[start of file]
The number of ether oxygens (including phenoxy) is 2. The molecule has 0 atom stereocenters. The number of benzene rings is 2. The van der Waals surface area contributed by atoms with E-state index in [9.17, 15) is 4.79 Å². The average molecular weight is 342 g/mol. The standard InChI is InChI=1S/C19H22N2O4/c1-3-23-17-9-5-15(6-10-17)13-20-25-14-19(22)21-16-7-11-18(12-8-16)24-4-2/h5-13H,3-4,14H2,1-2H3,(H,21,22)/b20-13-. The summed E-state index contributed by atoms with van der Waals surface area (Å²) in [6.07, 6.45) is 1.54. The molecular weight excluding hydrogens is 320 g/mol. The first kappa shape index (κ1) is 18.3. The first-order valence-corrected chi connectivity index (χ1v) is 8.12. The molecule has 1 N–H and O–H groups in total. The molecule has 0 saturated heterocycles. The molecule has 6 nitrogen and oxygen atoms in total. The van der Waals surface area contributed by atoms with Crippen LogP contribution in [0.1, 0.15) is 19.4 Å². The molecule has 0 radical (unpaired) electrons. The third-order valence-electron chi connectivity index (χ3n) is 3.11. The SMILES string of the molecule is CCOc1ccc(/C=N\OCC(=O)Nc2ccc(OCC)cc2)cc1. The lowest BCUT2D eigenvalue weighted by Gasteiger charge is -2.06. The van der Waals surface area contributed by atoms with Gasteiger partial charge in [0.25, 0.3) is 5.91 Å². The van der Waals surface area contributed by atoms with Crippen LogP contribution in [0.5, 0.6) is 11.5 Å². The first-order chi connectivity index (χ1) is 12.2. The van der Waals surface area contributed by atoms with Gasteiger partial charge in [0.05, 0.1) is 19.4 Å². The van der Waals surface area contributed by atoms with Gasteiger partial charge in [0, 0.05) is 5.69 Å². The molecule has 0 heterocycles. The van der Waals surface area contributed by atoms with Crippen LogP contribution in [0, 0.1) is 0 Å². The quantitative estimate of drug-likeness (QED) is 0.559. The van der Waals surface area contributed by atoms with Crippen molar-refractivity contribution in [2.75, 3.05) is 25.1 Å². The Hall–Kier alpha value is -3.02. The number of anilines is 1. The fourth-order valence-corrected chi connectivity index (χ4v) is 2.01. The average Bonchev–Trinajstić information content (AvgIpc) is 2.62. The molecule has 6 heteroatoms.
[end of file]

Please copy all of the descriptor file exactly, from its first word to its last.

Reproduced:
The number of ether oxygens (including phenoxy) is 2. The molecule has 0 atom stereocenters. The number of benzene rings is 2. The van der Waals surface area contributed by atoms with E-state index in [9.17, 15) is 4.79 Å². The average molecular weight is 342 g/mol. The standard InChI is InChI=1S/C19H22N2O4/c1-3-23-17-9-5-15(6-10-17)13-20-25-14-19(22)21-16-7-11-18(12-8-16)24-4-2/h5-13H,3-4,14H2,1-2H3,(H,21,22)/b20-13-. The summed E-state index contributed by atoms with van der Waals surface area (Å²) in [6.07, 6.45) is 1.54. The molecular weight excluding hydrogens is 320 g/mol. The first kappa shape index (κ1) is 18.3. The first-order valence-corrected chi connectivity index (χ1v) is 8.12. The molecule has 1 N–H and O–H groups in total. The molecule has 0 saturated heterocycles. The molecule has 6 nitrogen and oxygen atoms in total. The van der Waals surface area contributed by atoms with Crippen LogP contribution in [0.1, 0.15) is 19.4 Å². The molecule has 0 radical (unpaired) electrons. The third-order valence-electron chi connectivity index (χ3n) is 3.11. The SMILES string of the molecule is CCOc1ccc(/C=N\OCC(=O)Nc2ccc(OCC)cc2)cc1. The lowest BCUT2D eigenvalue weighted by Gasteiger charge is -2.06. The van der Waals surface area contributed by atoms with Gasteiger partial charge in [0.25, 0.3) is 5.91 Å². The van der Waals surface area contributed by atoms with Crippen LogP contribution in [0.5, 0.6) is 11.5 Å². The first-order chi connectivity index (χ1) is 12.2. The van der Waals surface area contributed by atoms with Gasteiger partial charge in [0.05, 0.1) is 19.4 Å². The van der Waals surface area contributed by atoms with Gasteiger partial charge in [0, 0.05) is 5.69 Å². The molecule has 0 heterocycles. The van der Waals surface area contributed by atoms with Crippen LogP contribution in [0, 0.1) is 0 Å². The quantitative estimate of drug-likeness (QED) is 0.559. The van der Waals surface area contributed by atoms with Crippen molar-refractivity contribution in [2.75, 3.05) is 25.1 Å². The Hall–Kier alpha value is -3.02. The number of anilines is 1. The fourth-order valence-corrected chi connectivity index (χ4v) is 2.01. The average Bonchev–Trinajstić information content (AvgIpc) is 2.62. The molecule has 6 heteroatoms.